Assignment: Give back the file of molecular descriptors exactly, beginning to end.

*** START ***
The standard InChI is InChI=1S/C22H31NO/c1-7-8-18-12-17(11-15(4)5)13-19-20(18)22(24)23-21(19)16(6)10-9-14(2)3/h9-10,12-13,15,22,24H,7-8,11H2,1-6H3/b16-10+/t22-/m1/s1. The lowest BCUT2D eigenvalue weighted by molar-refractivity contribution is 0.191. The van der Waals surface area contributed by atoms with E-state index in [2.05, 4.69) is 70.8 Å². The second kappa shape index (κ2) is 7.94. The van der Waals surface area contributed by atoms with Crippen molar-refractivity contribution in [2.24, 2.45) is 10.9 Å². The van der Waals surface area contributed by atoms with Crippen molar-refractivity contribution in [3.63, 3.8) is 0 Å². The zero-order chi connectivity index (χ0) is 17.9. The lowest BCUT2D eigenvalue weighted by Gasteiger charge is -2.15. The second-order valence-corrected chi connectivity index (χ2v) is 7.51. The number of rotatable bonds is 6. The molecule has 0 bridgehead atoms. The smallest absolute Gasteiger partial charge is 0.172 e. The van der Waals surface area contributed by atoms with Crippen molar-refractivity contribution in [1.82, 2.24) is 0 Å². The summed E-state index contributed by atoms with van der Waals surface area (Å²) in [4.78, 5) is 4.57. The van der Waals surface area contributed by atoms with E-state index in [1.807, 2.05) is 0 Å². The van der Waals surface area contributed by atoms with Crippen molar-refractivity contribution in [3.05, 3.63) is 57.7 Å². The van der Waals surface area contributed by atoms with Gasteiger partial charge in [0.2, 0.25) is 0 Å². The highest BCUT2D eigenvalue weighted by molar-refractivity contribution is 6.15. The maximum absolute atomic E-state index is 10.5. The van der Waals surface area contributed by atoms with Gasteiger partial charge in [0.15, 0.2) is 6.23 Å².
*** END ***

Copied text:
The standard InChI is InChI=1S/C22H31NO/c1-7-8-18-12-17(11-15(4)5)13-19-20(18)22(24)23-21(19)16(6)10-9-14(2)3/h9-10,12-13,15,22,24H,7-8,11H2,1-6H3/b16-10+/t22-/m1/s1. The lowest BCUT2D eigenvalue weighted by molar-refractivity contribution is 0.191. The van der Waals surface area contributed by atoms with E-state index in [2.05, 4.69) is 70.8 Å². The second kappa shape index (κ2) is 7.94. The van der Waals surface area contributed by atoms with Crippen molar-refractivity contribution in [2.24, 2.45) is 10.9 Å². The van der Waals surface area contributed by atoms with Crippen molar-refractivity contribution in [3.63, 3.8) is 0 Å². The zero-order chi connectivity index (χ0) is 17.9. The lowest BCUT2D eigenvalue weighted by Gasteiger charge is -2.15. The second-order valence-corrected chi connectivity index (χ2v) is 7.51. The number of rotatable bonds is 6. The molecule has 0 bridgehead atoms. The smallest absolute Gasteiger partial charge is 0.172 e. The van der Waals surface area contributed by atoms with Crippen molar-refractivity contribution in [1.82, 2.24) is 0 Å². The summed E-state index contributed by atoms with van der Waals surface area (Å²) in [4.78, 5) is 4.57. The van der Waals surface area contributed by atoms with E-state index in [1.807, 2.05) is 0 Å². The van der Waals surface area contributed by atoms with Crippen molar-refractivity contribution in [3.05, 3.63) is 57.7 Å². The van der Waals surface area contributed by atoms with Gasteiger partial charge in [0.2, 0.25) is 0 Å². The highest BCUT2D eigenvalue weighted by molar-refractivity contribution is 6.15. The maximum absolute atomic E-state index is 10.5. The van der Waals surface area contributed by atoms with Gasteiger partial charge in [0.15, 0.2) is 6.23 Å².